Skip to main content

CEPR: North Carolina Proves Cutting Unemployment Insurance Pushes People Out of the Labor Force

By John Quinterno and Dean Baker
Last year North Carolina undertook a radical overhaul of its unemployment insurance system. Among the changes, legislators sharply reduced the amount and length of regular unemployment insurance, cutting the maximum weekly insurance amount by 35 percent and reducing the maximum duration of compensation from 26 weeks to, currently, 17 weeks. By implementing the cuts in weekly benefit amounts in July, North Carolina forfeited  its ability to participate in the federally-funded Emergency Unemployment Compensation program, and consequently, an estimated 70,000 individuals immediately lost long-term unemployment insurance, while another 100,000 individuals who still would have been eligible through the fall saw their insurance lapse  sooner than would have happened.
According to the legislation’s elected supporters, the overhaul was a “difficult decision” needed to fix “a welfare-dependent program” and push unemployed workers to get serious about finding a job--any job.  
We’ve now had some time to test this view and the initial results do not look promising for proponents of the cuts. The statewide unemployment rate has in fact fallen sharply since the cuts were implemented, dropping from 8.8 percent in June to 6.9 percent in December.  
This drop, however, did not come about because people rushed out and found jobs. Employment as measured by the household survey used to determine the unemployment rate rose by 41,364 persons (1 percent) between June and December, far too little to explain the sharp drop in the unemployment rate. According to the household survey, only 13,414 more persons (0.3 percent) were at work in December 2013 compared to a year earlier.
Read rest here

Comments

  1. Legislatures and governance have been issuing policies that insist that workers take whatever jobs are offered. The norm that one should work at whatever jobs are available is being implemented through the elimination of welfare benefits: unemployment compensation, SNAP, TANF, etc

    ReplyDelete

Post a Comment

Popular posts from this blog

A few brief comments on Brexit and the postmortem of the European Union

Another end of the world is possible
There will be a lot of postmortems for the European Union (EU) after Brexit. Many will suggest that this was a victory against the neoliberal policies of the European Union. See, for example, the first three paragraphs of Paul Mason's column here. And it is true, large contingents of working class people, that have suffered with 'free-market' economics, voted for leaving the union. The union, rightly or wrongly, has been seen as undemocratic and responsible for the economics woes of Europe.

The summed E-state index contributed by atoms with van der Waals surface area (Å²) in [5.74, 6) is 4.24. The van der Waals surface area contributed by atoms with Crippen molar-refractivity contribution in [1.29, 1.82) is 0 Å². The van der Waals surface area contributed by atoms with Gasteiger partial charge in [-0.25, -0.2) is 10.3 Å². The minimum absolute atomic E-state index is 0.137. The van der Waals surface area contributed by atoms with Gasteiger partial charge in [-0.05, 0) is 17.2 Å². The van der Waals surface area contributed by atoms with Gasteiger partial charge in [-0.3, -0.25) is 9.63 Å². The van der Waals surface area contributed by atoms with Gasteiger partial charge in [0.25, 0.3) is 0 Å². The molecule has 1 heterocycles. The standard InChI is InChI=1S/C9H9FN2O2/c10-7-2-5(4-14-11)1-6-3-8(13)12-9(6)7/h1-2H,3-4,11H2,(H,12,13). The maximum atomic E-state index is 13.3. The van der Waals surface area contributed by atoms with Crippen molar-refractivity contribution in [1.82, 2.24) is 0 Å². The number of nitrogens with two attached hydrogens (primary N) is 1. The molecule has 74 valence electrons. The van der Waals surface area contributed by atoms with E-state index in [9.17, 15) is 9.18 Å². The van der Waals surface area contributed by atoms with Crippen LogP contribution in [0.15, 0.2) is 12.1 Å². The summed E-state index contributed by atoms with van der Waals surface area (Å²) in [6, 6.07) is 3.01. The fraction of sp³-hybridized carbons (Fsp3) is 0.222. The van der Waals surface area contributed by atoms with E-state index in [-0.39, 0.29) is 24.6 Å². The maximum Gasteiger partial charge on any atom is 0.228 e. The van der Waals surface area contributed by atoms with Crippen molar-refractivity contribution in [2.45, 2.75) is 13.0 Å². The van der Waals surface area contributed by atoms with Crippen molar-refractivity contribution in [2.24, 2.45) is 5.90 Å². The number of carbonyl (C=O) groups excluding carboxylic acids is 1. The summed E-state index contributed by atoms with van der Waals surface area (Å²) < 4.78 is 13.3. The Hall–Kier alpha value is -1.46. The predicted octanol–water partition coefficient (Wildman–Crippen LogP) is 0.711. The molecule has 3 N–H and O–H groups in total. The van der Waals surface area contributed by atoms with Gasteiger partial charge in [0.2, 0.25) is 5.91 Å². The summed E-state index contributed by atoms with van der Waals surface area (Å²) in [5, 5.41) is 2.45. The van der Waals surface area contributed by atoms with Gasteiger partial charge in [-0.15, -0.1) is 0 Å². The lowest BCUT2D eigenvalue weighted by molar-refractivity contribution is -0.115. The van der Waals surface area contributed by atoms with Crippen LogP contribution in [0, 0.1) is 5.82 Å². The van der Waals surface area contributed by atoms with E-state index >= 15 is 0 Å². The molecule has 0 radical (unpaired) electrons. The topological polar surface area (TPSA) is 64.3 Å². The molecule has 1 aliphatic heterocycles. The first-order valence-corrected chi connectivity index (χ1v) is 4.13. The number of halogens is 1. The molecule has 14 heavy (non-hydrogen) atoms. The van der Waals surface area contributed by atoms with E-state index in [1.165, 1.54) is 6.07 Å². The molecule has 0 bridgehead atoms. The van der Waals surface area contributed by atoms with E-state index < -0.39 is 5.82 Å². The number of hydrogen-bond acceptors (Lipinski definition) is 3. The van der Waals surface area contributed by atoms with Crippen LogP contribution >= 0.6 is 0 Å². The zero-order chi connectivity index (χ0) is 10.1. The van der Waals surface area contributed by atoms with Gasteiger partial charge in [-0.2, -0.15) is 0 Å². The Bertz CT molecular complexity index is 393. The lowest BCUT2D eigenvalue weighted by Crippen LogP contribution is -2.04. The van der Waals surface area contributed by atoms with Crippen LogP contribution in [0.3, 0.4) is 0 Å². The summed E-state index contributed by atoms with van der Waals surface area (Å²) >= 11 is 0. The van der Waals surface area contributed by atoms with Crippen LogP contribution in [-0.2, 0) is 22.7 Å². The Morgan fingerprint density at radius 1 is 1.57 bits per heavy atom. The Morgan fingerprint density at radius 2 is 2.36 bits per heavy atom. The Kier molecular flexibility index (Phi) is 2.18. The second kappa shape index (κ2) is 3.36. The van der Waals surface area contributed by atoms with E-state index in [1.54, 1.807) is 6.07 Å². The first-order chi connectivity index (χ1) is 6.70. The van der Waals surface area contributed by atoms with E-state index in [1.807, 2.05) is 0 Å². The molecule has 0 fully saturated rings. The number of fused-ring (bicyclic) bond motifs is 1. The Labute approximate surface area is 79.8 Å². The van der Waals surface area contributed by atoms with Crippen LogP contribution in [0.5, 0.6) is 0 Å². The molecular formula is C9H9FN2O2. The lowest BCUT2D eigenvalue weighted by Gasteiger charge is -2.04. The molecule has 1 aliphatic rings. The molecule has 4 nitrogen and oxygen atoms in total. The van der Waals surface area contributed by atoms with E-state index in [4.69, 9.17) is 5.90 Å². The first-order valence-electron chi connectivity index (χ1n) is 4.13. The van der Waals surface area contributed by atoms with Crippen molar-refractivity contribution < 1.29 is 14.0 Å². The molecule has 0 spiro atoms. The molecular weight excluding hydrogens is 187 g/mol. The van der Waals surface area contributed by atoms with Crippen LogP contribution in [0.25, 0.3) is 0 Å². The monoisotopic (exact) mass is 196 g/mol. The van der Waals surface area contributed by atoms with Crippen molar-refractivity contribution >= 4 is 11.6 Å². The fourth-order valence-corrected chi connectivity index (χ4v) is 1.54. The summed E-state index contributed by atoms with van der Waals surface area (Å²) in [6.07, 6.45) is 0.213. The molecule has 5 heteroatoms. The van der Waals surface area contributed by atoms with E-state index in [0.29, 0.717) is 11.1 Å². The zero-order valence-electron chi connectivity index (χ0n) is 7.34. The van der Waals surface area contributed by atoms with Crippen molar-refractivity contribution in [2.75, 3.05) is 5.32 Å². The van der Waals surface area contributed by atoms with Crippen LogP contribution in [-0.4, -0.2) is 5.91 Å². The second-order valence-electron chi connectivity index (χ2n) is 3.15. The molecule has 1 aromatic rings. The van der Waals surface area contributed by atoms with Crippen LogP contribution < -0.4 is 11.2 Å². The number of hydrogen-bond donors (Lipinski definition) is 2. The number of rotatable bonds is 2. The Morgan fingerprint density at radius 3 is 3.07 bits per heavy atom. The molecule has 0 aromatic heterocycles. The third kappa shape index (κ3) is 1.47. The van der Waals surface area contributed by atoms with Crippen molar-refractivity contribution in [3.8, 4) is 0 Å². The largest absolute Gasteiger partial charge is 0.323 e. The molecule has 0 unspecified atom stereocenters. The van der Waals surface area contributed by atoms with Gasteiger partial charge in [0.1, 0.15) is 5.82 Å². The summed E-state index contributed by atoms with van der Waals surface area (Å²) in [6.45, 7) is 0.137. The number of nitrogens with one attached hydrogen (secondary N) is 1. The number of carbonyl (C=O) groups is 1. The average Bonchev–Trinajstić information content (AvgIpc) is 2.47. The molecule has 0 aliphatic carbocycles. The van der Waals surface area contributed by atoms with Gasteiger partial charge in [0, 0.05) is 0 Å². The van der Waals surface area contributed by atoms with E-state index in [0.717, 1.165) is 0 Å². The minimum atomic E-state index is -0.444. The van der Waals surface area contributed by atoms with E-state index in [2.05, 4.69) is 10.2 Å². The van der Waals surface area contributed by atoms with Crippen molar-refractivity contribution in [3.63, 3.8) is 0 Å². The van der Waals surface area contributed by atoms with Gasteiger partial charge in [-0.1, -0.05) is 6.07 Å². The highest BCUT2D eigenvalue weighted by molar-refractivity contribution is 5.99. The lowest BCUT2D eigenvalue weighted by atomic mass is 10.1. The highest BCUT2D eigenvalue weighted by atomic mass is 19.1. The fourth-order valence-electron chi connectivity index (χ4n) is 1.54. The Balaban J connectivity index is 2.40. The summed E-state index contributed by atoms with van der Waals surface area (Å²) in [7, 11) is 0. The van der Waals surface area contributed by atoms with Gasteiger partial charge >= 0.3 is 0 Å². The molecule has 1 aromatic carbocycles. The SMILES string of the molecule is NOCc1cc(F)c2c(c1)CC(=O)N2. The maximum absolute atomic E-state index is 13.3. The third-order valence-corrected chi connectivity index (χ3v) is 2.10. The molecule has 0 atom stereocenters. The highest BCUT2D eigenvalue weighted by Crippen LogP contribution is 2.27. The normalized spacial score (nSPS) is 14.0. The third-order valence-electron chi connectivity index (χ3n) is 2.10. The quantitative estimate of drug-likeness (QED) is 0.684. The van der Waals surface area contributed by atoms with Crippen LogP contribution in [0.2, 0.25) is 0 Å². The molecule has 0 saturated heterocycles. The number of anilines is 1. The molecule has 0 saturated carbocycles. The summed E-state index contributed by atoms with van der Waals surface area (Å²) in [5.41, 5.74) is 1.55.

The problem is that while it is true that the EU leaders have been part of the problem and have pursued the neoliberal policies within the framework of the union, sometimes with treaties like the Fiscal Compact, it is far from clear that Brexit and the possible demise of the union, if the fever spreads to France, Germany and other countries with their populations demanding their own referenda, will lead to the abandonment of neoliberal policies. Aust…

A brief note on Venezuela and the turn to the right in Latin America

So besides the coup in Brazil (which was all but confirmed by the last revelations, if you had any doubts), and the electoral victory of Macri in Argentina, the crisis in Venezuela is reaching a critical level, and it would not be surprising if the Maduro administration is recalled, even though right now the referendum is not scheduled yet.

The economy in Venezuela has collapsed (GDP has fallen by about 14% or so in the last two years), inflation has accelerated (to three digit levels; 450% or so according to the IMF), there are shortages of essential goods, recurrent energy blackouts, and all of these aggravated by persistent violence. Contrary to what the press suggests, these events are not new or specific to left of center governments. Similar events occurred in the late 1980s, in the infamous Caracazo, when the fall in oil prices caused an external crisis, inflation, and food shortages, which eventually, after the announcement of a neoliberal economic package that included the i…

What is the 'Classical Dichotomy'?